The ban was a political and territorial institution in the Frankish kingdoms, meaning a grant of power to command men. Following its civil, military or religious meanings, it ended up as a metonym for territory where such a grant applied. When the public rights of assembly members came to be held by a family line, the ban was confused more or less (sometimes totally) with seigneurial power in the Middle Ages.
It related to the recognition of the rights of Christian communities organised by a specific political assembly, representative of free men adhering to this group. The king, anxious for the good evangelisation that the bishop and troops of monks guaranteed to him, participated in its foundation and granted it a generous financial and territorial basis from the fisc (i.e. from the vast royal lands). The territorial granted to the grand ban appeared in the 7th century at the borders of Austrasia and rapidly developed at the end of the Merovingian era.
Major aristocrats, whether in their duties as counts or dukes, or at the bans' initiative via their clientele networks, supervised or oversaw these semi-autonomous entities, highly reinforcing their spiritual and temporal power. A secular economic life developed around the monasteries, and their founders' families were also buried there, with both developments turning them into sacred sites, perpetuating the hierarchy of the episcopal city and the harmony of the dioceses from the Late Roman Empire. Troubles and rivalries between these new semi-autonomous princes and their bands of troops, along with the development of fiefdoms brought about a collapse of the Late Roman structures and of those of the first kingdom of the Franks.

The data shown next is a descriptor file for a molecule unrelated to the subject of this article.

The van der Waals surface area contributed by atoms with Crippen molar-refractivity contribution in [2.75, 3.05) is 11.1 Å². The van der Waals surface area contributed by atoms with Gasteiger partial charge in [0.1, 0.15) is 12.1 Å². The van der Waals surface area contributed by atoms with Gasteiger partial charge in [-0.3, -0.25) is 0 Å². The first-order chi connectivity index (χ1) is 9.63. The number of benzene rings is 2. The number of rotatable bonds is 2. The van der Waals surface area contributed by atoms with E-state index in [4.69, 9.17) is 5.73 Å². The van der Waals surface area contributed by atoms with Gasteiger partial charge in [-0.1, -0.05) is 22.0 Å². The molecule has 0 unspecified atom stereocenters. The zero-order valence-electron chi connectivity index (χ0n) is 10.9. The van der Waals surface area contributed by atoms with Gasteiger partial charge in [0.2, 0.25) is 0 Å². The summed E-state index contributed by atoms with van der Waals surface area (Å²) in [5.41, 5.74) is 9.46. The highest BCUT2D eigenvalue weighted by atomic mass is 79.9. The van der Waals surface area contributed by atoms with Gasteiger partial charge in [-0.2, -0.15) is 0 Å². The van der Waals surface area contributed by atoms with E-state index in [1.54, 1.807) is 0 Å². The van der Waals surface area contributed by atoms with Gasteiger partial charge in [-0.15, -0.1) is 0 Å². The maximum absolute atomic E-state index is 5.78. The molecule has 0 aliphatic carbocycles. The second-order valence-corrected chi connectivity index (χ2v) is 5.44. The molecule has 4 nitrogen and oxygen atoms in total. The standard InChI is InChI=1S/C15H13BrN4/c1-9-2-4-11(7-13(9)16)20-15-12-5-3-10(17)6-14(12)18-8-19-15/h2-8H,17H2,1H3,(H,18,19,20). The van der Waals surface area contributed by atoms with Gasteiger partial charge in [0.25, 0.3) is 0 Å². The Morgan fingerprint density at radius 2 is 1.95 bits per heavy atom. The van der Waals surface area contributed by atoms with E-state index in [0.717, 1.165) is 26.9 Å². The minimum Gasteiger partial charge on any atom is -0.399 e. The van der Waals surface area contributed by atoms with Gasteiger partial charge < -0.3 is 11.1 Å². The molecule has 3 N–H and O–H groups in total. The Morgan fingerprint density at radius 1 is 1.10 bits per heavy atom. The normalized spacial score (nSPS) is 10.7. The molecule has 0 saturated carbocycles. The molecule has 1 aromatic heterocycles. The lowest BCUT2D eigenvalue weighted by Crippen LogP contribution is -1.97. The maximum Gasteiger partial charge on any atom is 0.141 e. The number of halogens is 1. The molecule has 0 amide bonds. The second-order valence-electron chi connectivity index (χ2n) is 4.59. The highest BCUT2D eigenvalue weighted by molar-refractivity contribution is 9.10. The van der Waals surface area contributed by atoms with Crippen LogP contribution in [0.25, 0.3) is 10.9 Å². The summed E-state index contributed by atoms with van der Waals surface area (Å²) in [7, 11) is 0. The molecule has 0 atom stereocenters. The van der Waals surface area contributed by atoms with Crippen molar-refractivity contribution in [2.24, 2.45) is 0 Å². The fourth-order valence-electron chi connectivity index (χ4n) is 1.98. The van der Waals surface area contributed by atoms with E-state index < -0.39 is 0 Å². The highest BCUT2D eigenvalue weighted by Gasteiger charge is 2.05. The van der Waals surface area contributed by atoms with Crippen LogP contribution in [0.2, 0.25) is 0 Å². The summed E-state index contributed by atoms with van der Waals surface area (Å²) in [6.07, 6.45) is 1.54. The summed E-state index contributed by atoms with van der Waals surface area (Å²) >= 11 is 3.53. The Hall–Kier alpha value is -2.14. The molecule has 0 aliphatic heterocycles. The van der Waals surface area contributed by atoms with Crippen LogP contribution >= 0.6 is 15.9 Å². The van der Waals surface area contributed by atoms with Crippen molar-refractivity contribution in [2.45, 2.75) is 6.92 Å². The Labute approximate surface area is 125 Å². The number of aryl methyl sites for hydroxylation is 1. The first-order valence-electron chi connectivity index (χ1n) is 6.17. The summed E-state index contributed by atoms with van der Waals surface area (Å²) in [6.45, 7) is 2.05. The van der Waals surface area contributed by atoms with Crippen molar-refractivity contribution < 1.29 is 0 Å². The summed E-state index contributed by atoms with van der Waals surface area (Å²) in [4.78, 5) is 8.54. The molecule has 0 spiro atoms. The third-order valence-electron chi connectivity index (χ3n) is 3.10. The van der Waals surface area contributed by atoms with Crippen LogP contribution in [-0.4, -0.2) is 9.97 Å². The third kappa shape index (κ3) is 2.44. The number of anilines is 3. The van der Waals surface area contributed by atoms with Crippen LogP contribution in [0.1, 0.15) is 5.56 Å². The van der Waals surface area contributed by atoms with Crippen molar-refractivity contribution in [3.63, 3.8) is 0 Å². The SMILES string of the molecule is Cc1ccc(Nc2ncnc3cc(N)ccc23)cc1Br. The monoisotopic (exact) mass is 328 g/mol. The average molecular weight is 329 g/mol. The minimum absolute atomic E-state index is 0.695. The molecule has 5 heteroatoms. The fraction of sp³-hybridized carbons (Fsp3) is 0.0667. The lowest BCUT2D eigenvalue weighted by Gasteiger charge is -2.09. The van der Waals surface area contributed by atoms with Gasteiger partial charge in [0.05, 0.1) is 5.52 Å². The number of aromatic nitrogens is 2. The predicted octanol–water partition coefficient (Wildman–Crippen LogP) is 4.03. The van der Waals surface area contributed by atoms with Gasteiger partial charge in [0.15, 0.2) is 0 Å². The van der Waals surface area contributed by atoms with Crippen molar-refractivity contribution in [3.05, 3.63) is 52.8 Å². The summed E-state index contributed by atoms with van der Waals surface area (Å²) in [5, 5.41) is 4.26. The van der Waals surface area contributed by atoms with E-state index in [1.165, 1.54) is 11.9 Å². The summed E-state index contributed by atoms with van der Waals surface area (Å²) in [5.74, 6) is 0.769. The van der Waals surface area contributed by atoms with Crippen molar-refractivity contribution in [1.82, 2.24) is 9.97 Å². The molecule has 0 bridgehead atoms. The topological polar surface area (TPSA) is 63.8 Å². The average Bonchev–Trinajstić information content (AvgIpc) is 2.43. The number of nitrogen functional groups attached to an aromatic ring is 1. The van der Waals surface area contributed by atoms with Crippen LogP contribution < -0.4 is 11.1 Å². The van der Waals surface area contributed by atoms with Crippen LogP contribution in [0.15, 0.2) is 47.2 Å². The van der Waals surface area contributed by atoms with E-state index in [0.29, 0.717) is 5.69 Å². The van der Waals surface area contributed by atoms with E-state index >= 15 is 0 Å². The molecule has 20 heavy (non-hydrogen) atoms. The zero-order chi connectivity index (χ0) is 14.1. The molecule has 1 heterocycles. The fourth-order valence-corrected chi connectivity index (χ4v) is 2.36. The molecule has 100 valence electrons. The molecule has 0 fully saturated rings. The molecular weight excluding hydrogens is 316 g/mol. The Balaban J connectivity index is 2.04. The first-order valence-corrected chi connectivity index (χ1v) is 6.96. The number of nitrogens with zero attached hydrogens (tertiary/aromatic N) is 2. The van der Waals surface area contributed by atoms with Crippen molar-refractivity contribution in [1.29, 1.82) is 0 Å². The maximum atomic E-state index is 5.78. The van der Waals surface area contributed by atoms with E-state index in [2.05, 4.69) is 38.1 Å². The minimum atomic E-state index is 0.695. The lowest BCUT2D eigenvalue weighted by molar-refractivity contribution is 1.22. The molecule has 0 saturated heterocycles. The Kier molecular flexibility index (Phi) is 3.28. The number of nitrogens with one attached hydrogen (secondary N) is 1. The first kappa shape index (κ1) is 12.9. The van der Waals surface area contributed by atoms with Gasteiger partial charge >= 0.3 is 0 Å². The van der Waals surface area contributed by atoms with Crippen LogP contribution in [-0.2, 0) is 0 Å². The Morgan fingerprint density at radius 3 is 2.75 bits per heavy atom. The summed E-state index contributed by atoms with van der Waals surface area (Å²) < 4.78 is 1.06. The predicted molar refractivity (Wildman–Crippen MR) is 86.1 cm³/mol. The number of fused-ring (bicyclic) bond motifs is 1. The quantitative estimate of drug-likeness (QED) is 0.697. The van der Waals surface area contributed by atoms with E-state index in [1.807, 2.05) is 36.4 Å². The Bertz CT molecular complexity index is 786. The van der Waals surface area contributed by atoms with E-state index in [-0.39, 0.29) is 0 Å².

- This article incorporates text from a publication now in the public domain: (French) "article name needed". Dictionnaire Bouillet.